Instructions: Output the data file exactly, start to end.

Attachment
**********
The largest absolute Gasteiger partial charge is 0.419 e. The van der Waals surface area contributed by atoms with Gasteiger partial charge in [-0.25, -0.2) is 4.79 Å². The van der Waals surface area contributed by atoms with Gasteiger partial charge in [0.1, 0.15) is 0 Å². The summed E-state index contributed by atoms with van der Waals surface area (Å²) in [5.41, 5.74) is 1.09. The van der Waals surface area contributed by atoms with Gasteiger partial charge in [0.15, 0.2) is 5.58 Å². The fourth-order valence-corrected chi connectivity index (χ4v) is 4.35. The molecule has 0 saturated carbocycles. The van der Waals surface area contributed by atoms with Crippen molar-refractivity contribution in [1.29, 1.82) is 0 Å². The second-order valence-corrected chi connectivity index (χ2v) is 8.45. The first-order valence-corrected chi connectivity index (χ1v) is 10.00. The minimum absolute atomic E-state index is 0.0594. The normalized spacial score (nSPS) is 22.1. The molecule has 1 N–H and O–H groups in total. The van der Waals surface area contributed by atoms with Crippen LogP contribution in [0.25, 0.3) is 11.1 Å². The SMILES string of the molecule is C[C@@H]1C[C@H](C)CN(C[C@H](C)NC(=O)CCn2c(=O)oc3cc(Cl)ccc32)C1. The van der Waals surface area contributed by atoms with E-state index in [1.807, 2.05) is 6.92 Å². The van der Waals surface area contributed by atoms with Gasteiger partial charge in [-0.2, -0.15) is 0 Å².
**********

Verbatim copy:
The largest absolute Gasteiger partial charge is 0.419 e. The van der Waals surface area contributed by atoms with Gasteiger partial charge in [-0.25, -0.2) is 4.79 Å². The van der Waals surface area contributed by atoms with Gasteiger partial charge in [0.1, 0.15) is 0 Å². The summed E-state index contributed by atoms with van der Waals surface area (Å²) in [5.41, 5.74) is 1.09. The van der Waals surface area contributed by atoms with Gasteiger partial charge in [0.15, 0.2) is 5.58 Å². The fourth-order valence-corrected chi connectivity index (χ4v) is 4.35. The molecule has 0 saturated carbocycles. The van der Waals surface area contributed by atoms with Crippen molar-refractivity contribution in [1.29, 1.82) is 0 Å². The second-order valence-corrected chi connectivity index (χ2v) is 8.45. The first-order valence-corrected chi connectivity index (χ1v) is 10.00. The minimum absolute atomic E-state index is 0.0594. The normalized spacial score (nSPS) is 22.1. The molecule has 1 N–H and O–H groups in total. The van der Waals surface area contributed by atoms with Crippen LogP contribution in [0.25, 0.3) is 11.1 Å². The SMILES string of the molecule is C[C@@H]1C[C@H](C)CN(C[C@H](C)NC(=O)CCn2c(=O)oc3cc(Cl)ccc32)C1. The van der Waals surface area contributed by atoms with E-state index in [1.807, 2.05) is 6.92 Å². The van der Waals surface area contributed by atoms with Gasteiger partial charge in [-0.2, -0.15) is 0 Å².